Texas A&M track and field head coach Pat Henry still has a bad taste in his mouth from the way last year’s indoor track season ended.
His athletes sat at a hotel in Albuquerque, New Mexico, last March as the world, including the NCAA Indoor Championships they had traveled to compete in, shut down due to the COVID-19 pandemic.
“Last year was a really bad year for us, just because of the way it ended, and I still have some grief with the NCAA just because ... they’re not giving indoor track athletes the season back,” Henry said.
If there is a positive from such an abrupt halt to last season, it’s the motivation to achieve new heights in 2021. That journey for A&M begins Saturday at the Ted Nelson Invitational inside the Gilliam Indoor Stadium.
“There’s kind of a feeling something was taken away from you and now you get the opportunity, so let’s go,” Henry said. “Let’s be ready to go. We’ve been training very consistently for a long time. Kind of tired of just training. We’re ready to start competing.”
The feeling resonates with sixth-year senior Bryce Deadmon of Missouri City, who was one of the athletes in Albuquerque to compete in last year’s NCAA indoor meet.
“I just remember how crazy it was that it seemed like the whole world shut down almost at the snap of a finger,” Deadmon said. “It was actually crazy how it all happened.”
Deadmon qualified for the NCAA indoor meet in the 400 meters and was part of the Aggies’ qualifying 4x400 relay team. He said for once he had arrived at an NCAA indoor meet without any injuries or fatigue and was excited to compete. Deadmon won the men’s 400 in 45.51 seconds at the Southeastern Conference indoor meet, and his 4x400 relay team also won the SEC title in 3:04.86.
He is the only returning member of the 4x400 squad.
“I think he missed a great opportunity last year at the national meet to be the NCAA champion at 400 meters,” Henry said. “He’s had to sit for almost a whole year with the feeling that I could have won that meet and I could have been the NCAA champion. So he’s ready to go.”
Senior Tyra Gittens was the only athlete to qualify for last year’s NCAA indoor meet in three events: high jump, long jump and pentathlon. She won the SEC pentathlon with 4,391 points.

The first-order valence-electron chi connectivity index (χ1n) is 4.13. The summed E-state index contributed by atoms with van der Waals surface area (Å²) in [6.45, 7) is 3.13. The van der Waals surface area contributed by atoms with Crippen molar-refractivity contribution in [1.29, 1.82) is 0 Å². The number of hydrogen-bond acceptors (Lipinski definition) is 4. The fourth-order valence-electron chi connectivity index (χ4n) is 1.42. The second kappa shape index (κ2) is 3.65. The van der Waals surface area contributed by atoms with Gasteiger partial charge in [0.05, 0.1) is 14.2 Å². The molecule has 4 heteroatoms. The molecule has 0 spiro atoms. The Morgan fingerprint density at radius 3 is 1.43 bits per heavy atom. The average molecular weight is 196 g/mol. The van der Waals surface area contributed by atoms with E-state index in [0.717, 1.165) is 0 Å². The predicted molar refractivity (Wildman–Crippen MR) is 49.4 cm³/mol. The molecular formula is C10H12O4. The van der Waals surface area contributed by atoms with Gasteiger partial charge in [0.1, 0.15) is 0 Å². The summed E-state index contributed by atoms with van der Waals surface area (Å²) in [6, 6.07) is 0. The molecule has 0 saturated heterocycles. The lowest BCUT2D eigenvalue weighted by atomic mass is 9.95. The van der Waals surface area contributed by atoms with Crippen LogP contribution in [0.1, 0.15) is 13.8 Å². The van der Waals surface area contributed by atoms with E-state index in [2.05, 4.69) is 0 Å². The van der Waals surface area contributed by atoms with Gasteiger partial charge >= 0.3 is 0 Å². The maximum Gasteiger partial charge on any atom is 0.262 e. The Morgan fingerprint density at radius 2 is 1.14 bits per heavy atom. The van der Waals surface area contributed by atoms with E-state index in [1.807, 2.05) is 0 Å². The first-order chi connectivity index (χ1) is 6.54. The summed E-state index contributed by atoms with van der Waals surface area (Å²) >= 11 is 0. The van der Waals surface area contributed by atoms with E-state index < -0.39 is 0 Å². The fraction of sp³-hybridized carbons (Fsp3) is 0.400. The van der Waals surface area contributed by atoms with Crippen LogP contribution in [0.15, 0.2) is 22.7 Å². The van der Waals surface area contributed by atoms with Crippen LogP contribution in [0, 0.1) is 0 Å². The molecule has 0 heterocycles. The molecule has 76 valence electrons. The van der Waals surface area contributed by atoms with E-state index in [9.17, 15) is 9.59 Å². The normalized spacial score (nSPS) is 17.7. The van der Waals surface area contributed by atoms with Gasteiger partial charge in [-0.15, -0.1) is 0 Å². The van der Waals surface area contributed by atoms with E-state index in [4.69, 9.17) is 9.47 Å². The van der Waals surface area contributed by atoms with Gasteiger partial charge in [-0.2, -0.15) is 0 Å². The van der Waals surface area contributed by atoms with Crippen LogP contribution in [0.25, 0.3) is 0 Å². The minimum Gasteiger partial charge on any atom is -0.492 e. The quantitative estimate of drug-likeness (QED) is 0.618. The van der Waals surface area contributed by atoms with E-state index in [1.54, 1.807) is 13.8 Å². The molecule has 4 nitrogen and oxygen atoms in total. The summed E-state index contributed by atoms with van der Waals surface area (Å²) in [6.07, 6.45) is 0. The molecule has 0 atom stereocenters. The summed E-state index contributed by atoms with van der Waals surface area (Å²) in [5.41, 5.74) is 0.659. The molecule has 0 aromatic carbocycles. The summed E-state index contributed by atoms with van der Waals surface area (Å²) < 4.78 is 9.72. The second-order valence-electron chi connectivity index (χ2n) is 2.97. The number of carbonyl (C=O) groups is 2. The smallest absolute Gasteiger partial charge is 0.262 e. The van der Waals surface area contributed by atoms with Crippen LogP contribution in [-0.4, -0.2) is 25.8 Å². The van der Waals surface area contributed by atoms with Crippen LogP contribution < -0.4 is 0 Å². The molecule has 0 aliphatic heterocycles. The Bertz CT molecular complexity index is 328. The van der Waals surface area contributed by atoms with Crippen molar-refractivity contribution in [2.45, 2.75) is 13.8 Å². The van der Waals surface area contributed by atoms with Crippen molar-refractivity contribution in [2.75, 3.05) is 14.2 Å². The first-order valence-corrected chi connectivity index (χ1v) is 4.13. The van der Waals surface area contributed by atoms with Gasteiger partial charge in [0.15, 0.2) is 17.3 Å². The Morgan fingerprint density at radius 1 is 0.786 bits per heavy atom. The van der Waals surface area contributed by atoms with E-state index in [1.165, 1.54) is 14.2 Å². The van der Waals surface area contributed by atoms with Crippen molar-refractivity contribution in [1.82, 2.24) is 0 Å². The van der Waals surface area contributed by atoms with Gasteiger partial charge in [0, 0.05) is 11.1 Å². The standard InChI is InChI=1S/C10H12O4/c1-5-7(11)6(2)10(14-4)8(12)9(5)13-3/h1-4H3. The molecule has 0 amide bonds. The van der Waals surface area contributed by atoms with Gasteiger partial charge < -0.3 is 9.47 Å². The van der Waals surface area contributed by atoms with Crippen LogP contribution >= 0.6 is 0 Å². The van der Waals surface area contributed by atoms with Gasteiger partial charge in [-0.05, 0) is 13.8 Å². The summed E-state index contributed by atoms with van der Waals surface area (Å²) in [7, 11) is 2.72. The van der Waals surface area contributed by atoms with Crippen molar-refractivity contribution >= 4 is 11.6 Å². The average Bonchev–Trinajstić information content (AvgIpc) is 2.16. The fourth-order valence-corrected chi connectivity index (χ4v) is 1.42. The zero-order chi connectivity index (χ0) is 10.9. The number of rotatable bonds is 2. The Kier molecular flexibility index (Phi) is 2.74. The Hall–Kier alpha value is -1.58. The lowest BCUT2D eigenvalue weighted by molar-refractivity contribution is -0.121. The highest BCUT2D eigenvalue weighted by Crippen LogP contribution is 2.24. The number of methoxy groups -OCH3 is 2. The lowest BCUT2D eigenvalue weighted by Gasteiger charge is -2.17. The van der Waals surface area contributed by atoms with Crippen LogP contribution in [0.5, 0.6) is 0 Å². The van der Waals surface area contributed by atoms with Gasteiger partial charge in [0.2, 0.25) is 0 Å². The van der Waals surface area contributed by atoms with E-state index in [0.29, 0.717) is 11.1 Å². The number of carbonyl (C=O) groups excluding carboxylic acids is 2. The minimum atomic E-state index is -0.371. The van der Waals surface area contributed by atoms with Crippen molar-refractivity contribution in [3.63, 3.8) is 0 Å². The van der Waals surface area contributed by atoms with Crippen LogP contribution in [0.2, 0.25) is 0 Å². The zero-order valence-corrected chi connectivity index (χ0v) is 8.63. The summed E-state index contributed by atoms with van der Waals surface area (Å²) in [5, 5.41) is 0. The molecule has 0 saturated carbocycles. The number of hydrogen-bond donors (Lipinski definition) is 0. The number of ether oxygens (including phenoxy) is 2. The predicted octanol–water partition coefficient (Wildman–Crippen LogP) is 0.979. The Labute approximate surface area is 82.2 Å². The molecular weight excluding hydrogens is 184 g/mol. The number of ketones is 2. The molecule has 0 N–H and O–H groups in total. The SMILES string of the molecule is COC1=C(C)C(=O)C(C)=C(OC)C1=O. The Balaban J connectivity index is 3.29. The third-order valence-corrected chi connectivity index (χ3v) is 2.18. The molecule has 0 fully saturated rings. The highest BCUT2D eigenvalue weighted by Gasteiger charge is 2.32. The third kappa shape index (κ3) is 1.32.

A strong senior season could lead to her representing Trinidad and Tobago in the delayed summer Olympics this year.
“This is a big year for Tyra, and anybody who has ever watched Tyra knows she’s an athlete that shows a lot of emotion,” Henry said. “She’s excited about being able to compete, and people watching her can buy into that.”
While the Aggies’ true freshman don’t know the frustration of missing out on a NCAA championship, they do know how it feels to have their high school senior season altered because of the pandemic. Athing Mu of Trenton, New Jersey, is preparing for her first meet as an Aggie after finishing high school as the top-ranked recruit in the 2020 class. In 2019, the middle-distance runner set the American women’s record in the 600 at 1:23.57 at the USATF Indoor Championships.
“She’s excited about getting on the track, and I’m excited to about watching her, too, because she trains so well,” Henry said. “It’s going to be interesting to see how she competes.”
Though the Gilliam Indoor Stadium will be a welcome home to run a competition at A&M again, the meet will look very different due to COVID-19 protections. Lanes that spread 10 meters wide will be formed inside the Aggie indoor football facility, so that each team has a socially distanced area to warm up. Interaction with athletes from other teams will be held to a minimum. When not competing, athletes will be relegated to a designated section of the stands.
The biggest difference to Deadmon will be the reduced capacity crowds throughout the season. Saturday there will be an estimated crowd of 350 spectators in a facility that has a capacity of 4,100.
“It’s definitely not going to be the same, but I 100% wish that fans could still be in the stadium,” Deadmon said. “I definitely don’t think people realize how much of an impact that makes on people’s performance.”